Banks Alert Customers Of Data Theft

By Jonathan Krim
Washington Post Staff Writer
Thursday, May 26, 2005

Several major banks have begun notifying customers that their personal data may have been exposed as part of a scheme to sell the information to debt collection agencies and law firms specializing in such cases.

So far, New Jersey police have arrested 10 people, including eight employees or ex-employees of four major banks, in an operation authorities allege lasted four years and netted its ringleader at least $2 million.

The New Jersey-based employees of Bank of America, Wachovia, PNC Bank and Commerce Bank were paid for personal data on as many as 675,000 customers, said Capt. Frank Lomia, head of detectives for the Hackensack, N.J., police department.

The banks said there is no evidence that the information was used to steal money from accounts or to commit identity theft. In keeping with practice that has become standard in such cases, the banks are offering customers free credit-monitoring service for a year.

Lomia said yesterday that more bank employees are likely to be arrested as the investigation continues. As many as 10 banks may have been involved, according to a report in the Wall Street Journal.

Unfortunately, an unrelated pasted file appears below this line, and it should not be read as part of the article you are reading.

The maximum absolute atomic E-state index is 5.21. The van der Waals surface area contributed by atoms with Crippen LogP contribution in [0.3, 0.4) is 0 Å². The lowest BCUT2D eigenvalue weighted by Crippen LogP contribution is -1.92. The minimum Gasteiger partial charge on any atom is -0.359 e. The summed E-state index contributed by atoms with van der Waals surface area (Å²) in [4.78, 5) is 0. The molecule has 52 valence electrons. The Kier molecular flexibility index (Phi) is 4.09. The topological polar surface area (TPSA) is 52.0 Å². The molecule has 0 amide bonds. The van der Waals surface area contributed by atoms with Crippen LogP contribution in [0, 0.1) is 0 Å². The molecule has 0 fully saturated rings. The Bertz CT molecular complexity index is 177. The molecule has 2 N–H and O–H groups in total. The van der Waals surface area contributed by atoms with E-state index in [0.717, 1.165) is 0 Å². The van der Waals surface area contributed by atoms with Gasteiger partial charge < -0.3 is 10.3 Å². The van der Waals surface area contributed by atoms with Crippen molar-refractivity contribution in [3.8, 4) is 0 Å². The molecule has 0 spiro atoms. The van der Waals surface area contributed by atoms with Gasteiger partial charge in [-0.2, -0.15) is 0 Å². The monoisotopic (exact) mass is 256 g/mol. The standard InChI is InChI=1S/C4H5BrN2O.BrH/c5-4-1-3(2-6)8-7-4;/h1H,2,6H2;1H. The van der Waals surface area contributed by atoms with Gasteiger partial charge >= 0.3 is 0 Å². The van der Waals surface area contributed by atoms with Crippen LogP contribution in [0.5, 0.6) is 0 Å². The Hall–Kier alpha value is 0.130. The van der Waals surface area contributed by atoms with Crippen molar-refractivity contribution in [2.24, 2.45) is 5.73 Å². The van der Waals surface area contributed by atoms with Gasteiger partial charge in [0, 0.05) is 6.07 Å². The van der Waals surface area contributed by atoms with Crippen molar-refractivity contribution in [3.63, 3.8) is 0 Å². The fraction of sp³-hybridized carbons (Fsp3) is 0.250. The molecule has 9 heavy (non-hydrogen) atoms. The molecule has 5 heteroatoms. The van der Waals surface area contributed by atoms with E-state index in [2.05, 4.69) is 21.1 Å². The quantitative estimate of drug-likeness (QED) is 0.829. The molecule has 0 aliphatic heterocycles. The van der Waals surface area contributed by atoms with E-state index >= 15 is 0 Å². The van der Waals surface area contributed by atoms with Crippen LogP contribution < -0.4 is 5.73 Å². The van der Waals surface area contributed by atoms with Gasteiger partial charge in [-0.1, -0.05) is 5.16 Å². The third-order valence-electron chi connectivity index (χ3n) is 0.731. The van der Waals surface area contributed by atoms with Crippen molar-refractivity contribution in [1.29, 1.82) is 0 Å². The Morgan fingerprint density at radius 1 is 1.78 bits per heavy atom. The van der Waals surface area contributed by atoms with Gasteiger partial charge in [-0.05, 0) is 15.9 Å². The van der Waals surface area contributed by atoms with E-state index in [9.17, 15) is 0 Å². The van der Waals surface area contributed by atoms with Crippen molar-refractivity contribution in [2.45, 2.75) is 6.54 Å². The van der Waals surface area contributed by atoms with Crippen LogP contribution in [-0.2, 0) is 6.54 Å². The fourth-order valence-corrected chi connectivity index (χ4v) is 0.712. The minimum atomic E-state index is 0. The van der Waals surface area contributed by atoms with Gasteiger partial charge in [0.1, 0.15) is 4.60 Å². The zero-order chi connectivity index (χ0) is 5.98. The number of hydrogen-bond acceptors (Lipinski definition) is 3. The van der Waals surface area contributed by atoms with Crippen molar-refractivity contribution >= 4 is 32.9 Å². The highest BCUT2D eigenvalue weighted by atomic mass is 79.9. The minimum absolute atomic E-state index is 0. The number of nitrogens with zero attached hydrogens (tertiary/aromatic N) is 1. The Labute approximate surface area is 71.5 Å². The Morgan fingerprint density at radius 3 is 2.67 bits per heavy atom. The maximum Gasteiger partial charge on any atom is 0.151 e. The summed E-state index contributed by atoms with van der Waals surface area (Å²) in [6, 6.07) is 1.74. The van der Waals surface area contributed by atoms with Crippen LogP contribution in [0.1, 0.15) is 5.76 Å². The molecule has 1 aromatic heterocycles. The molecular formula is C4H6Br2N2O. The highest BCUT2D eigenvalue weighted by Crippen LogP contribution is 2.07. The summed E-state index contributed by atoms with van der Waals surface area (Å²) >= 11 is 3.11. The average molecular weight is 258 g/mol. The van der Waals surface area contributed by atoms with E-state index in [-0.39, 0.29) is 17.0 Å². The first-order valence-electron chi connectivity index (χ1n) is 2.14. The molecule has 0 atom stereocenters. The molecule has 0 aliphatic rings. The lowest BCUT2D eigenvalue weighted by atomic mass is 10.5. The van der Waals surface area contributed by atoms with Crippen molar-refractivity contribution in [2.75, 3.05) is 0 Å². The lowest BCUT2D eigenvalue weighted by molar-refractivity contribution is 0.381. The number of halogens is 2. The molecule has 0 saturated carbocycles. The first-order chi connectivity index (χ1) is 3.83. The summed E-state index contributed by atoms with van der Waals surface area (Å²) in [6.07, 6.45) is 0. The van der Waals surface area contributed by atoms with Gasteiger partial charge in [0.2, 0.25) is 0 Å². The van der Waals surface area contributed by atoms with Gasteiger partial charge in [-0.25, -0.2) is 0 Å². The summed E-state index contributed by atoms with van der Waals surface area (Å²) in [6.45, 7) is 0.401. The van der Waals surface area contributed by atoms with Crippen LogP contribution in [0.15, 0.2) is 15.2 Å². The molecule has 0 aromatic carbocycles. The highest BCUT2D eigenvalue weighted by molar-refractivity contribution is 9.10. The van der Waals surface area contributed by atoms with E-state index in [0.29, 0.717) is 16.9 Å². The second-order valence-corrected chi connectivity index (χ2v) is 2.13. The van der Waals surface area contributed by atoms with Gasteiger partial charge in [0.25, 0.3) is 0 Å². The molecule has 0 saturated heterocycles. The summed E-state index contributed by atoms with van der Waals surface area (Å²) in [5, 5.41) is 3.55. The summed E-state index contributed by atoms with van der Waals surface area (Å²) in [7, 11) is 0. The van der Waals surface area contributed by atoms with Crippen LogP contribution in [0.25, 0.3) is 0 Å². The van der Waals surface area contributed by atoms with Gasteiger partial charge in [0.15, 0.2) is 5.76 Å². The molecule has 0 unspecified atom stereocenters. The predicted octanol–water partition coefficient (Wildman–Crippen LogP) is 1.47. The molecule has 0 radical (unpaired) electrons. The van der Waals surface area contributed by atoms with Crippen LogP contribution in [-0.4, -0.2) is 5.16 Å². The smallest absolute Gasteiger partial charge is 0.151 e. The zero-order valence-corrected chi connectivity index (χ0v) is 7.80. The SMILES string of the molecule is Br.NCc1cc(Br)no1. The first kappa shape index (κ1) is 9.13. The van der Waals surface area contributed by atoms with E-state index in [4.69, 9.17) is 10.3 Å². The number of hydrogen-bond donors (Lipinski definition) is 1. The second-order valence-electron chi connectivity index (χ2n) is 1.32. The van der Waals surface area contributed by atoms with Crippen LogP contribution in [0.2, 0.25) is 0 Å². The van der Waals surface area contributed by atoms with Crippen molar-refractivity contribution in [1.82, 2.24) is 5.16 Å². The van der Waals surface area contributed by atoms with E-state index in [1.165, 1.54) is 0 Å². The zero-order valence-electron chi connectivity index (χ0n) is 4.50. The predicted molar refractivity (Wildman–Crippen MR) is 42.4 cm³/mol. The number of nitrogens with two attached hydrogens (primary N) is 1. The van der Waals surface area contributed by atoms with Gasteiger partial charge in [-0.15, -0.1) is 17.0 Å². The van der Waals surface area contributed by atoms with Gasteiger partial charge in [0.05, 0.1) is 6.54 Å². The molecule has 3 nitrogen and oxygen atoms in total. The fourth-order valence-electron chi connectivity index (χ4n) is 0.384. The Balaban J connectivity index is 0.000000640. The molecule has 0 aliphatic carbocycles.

Police made the first wave of arrests April 28. In addition to the bank employees, police arrested a man they said headed the scheme, Orazio Lembo, and an employee of the New Jersey Labor Department, Orlando Rivera.

According to charging documents, Lembo operated DRL Associates, a collection agency, out of his New Jersey home. He allegedly would pay bank employees for customer data that would then be resold to a stable of 48 law firms and collection agencies, along with workplace information gleaned from the labor department employee.

Police said they seized computer disks at Lembo's home containing names and Social Security numbers of roughly 675,000 people, which the banks have been matching against their records to determine which customers' data might have been compromised.

"He had a small army" of bank and state workers enlisted in the effort, Lomia said of Lembo, providing the collection outfits with high-quality, up-to-the-minute information on their targets.

Although the operation was primarily based in New Jersey, Lomia said Lembo was branching out into Manhattan shortly before the arrests.

Lomia said that the theft went undetected for so long in part because the data was not sold to identity thieves, or to those who sought to drain customer accounts, and thus did not trigger consumer complaints.

The scheme was uncovered after an unrelated burglary, which focused police attention on DRL.

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